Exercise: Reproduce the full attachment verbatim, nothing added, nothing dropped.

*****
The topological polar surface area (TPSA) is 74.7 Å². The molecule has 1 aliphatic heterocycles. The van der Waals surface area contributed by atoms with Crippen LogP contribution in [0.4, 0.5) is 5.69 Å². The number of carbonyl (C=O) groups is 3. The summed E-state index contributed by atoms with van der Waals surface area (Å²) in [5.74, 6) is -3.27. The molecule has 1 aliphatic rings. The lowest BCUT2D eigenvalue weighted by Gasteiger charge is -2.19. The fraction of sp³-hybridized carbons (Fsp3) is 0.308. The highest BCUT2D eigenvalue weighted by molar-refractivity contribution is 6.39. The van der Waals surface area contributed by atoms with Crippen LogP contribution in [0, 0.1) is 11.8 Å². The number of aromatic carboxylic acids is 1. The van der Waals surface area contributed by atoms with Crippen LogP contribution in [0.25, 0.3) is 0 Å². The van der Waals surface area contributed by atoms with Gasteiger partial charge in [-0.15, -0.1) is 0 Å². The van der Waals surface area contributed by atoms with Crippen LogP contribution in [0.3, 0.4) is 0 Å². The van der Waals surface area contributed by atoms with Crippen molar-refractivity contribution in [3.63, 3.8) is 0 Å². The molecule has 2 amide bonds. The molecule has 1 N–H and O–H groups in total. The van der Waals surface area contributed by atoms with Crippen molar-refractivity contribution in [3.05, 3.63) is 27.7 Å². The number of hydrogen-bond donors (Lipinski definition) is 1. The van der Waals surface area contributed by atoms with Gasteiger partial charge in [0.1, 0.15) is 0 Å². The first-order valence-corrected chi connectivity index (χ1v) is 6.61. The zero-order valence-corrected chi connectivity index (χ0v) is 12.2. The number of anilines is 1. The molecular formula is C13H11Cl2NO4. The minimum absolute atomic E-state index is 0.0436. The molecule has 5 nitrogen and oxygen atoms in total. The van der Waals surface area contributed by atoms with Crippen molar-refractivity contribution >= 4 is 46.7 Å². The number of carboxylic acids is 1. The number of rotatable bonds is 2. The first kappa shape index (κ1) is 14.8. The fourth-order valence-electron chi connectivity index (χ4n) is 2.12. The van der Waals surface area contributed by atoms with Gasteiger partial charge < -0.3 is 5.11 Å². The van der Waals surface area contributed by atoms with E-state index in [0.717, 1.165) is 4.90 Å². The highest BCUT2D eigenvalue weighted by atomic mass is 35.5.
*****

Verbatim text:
The topological polar surface area (TPSA) is 74.7 Å². The molecule has 1 aliphatic heterocycles. The van der Waals surface area contributed by atoms with Crippen LogP contribution in [0.4, 0.5) is 5.69 Å². The number of carbonyl (C=O) groups is 3. The summed E-state index contributed by atoms with van der Waals surface area (Å²) in [5.74, 6) is -3.27. The molecule has 1 aliphatic rings. The lowest BCUT2D eigenvalue weighted by Gasteiger charge is -2.19. The fraction of sp³-hybridized carbons (Fsp3) is 0.308. The highest BCUT2D eigenvalue weighted by molar-refractivity contribution is 6.39. The van der Waals surface area contributed by atoms with Crippen LogP contribution in [0, 0.1) is 11.8 Å². The number of aromatic carboxylic acids is 1. The van der Waals surface area contributed by atoms with Crippen LogP contribution in [0.25, 0.3) is 0 Å². The van der Waals surface area contributed by atoms with Gasteiger partial charge in [-0.15, -0.1) is 0 Å². The van der Waals surface area contributed by atoms with Crippen LogP contribution in [0.3, 0.4) is 0 Å². The van der Waals surface area contributed by atoms with Crippen molar-refractivity contribution in [3.63, 3.8) is 0 Å². The molecule has 2 amide bonds. The molecule has 1 N–H and O–H groups in total. The van der Waals surface area contributed by atoms with Crippen molar-refractivity contribution in [3.05, 3.63) is 27.7 Å². The number of hydrogen-bond donors (Lipinski definition) is 1. The van der Waals surface area contributed by atoms with Gasteiger partial charge in [0.1, 0.15) is 0 Å². The first-order valence-corrected chi connectivity index (χ1v) is 6.61. The zero-order valence-corrected chi connectivity index (χ0v) is 12.2. The number of anilines is 1. The molecular formula is C13H11Cl2NO4. The minimum absolute atomic E-state index is 0.0436. The molecule has 5 nitrogen and oxygen atoms in total. The van der Waals surface area contributed by atoms with Crippen molar-refractivity contribution >= 4 is 46.7 Å². The number of carboxylic acids is 1. The number of rotatable bonds is 2. The first kappa shape index (κ1) is 14.8. The fourth-order valence-electron chi connectivity index (χ4n) is 2.12. The van der Waals surface area contributed by atoms with Gasteiger partial charge < -0.3 is 5.11 Å². The van der Waals surface area contributed by atoms with E-state index in [0.717, 1.165) is 4.90 Å². The highest BCUT2D eigenvalue weighted by atomic mass is 35.5.